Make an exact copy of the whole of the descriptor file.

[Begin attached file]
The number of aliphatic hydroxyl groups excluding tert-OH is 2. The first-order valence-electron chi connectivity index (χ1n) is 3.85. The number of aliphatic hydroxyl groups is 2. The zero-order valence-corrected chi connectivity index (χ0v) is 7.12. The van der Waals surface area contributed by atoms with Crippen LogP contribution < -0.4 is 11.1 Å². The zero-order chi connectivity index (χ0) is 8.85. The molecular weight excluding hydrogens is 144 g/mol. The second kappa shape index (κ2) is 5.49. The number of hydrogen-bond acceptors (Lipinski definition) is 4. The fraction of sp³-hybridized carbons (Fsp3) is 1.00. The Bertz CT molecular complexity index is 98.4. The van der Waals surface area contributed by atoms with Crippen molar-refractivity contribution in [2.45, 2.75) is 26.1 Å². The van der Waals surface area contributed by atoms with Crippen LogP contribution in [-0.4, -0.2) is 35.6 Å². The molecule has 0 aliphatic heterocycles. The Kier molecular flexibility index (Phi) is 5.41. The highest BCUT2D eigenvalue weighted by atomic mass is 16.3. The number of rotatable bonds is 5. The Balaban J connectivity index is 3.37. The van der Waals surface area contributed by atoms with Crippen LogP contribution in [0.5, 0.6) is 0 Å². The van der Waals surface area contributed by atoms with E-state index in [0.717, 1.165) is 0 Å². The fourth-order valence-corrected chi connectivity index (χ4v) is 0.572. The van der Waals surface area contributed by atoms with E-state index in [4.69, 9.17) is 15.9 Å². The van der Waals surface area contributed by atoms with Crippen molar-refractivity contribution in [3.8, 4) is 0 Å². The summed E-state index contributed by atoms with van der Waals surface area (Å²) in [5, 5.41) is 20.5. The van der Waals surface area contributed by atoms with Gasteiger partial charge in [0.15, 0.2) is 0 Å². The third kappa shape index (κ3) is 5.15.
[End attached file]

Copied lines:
The number of aliphatic hydroxyl groups excluding tert-OH is 2. The first-order valence-electron chi connectivity index (χ1n) is 3.85. The number of aliphatic hydroxyl groups is 2. The zero-order valence-corrected chi connectivity index (χ0v) is 7.12. The van der Waals surface area contributed by atoms with Crippen LogP contribution < -0.4 is 11.1 Å². The zero-order chi connectivity index (χ0) is 8.85. The molecular weight excluding hydrogens is 144 g/mol. The second kappa shape index (κ2) is 5.49. The number of hydrogen-bond acceptors (Lipinski definition) is 4. The fraction of sp³-hybridized carbons (Fsp3) is 1.00. The Bertz CT molecular complexity index is 98.4. The van der Waals surface area contributed by atoms with Crippen molar-refractivity contribution in [2.45, 2.75) is 26.1 Å². The van der Waals surface area contributed by atoms with Crippen LogP contribution in [-0.4, -0.2) is 35.6 Å². The molecule has 0 aliphatic heterocycles. The Kier molecular flexibility index (Phi) is 5.41. The highest BCUT2D eigenvalue weighted by atomic mass is 16.3. The number of rotatable bonds is 5. The Balaban J connectivity index is 3.37. The van der Waals surface area contributed by atoms with Crippen LogP contribution in [0.5, 0.6) is 0 Å². The van der Waals surface area contributed by atoms with E-state index in [0.717, 1.165) is 0 Å². The fourth-order valence-corrected chi connectivity index (χ4v) is 0.572. The van der Waals surface area contributed by atoms with E-state index in [4.69, 9.17) is 15.9 Å². The van der Waals surface area contributed by atoms with Crippen molar-refractivity contribution in [3.8, 4) is 0 Å². The summed E-state index contributed by atoms with van der Waals surface area (Å²) in [5, 5.41) is 20.5. The van der Waals surface area contributed by atoms with Gasteiger partial charge in [0.15, 0.2) is 0 Å². The third kappa shape index (κ3) is 5.15.